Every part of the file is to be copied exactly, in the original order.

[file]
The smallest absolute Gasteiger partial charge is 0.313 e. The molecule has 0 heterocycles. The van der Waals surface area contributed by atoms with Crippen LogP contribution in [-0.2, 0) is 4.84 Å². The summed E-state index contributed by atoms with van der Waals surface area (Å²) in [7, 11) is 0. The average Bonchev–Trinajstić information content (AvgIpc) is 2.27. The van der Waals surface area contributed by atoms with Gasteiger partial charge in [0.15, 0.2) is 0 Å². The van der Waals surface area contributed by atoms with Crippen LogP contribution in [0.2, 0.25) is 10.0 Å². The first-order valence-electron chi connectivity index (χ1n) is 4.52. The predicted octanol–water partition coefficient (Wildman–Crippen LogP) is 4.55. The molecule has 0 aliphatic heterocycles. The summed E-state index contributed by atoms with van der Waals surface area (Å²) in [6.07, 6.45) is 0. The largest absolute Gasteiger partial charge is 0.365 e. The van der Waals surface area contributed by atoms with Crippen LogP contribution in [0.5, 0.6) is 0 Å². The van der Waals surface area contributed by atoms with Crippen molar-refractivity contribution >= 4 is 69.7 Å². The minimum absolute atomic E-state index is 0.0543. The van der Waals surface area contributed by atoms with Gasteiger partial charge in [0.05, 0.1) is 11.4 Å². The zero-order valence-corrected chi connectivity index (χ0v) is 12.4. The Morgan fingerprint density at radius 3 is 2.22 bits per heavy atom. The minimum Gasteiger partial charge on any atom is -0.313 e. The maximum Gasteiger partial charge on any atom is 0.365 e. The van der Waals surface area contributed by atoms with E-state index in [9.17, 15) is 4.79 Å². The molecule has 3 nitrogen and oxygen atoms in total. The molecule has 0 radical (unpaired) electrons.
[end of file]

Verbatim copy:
The smallest absolute Gasteiger partial charge is 0.313 e. The molecule has 0 heterocycles. The van der Waals surface area contributed by atoms with Crippen LogP contribution in [-0.2, 0) is 4.84 Å². The summed E-state index contributed by atoms with van der Waals surface area (Å²) in [7, 11) is 0. The average Bonchev–Trinajstić information content (AvgIpc) is 2.27. The van der Waals surface area contributed by atoms with Gasteiger partial charge in [0.15, 0.2) is 0 Å². The van der Waals surface area contributed by atoms with Crippen LogP contribution in [0.2, 0.25) is 10.0 Å². The first-order valence-electron chi connectivity index (χ1n) is 4.52. The predicted octanol–water partition coefficient (Wildman–Crippen LogP) is 4.55. The molecule has 0 aliphatic heterocycles. The summed E-state index contributed by atoms with van der Waals surface area (Å²) in [6.07, 6.45) is 0. The largest absolute Gasteiger partial charge is 0.365 e. The van der Waals surface area contributed by atoms with Crippen LogP contribution in [0.5, 0.6) is 0 Å². The van der Waals surface area contributed by atoms with Crippen molar-refractivity contribution >= 4 is 69.7 Å². The minimum absolute atomic E-state index is 0.0543. The van der Waals surface area contributed by atoms with Gasteiger partial charge in [0.05, 0.1) is 11.4 Å². The zero-order valence-corrected chi connectivity index (χ0v) is 12.4. The Morgan fingerprint density at radius 3 is 2.22 bits per heavy atom. The minimum Gasteiger partial charge on any atom is -0.313 e. The maximum Gasteiger partial charge on any atom is 0.365 e. The van der Waals surface area contributed by atoms with E-state index in [9.17, 15) is 4.79 Å². The molecule has 3 nitrogen and oxygen atoms in total. The molecule has 0 radical (unpaired) electrons.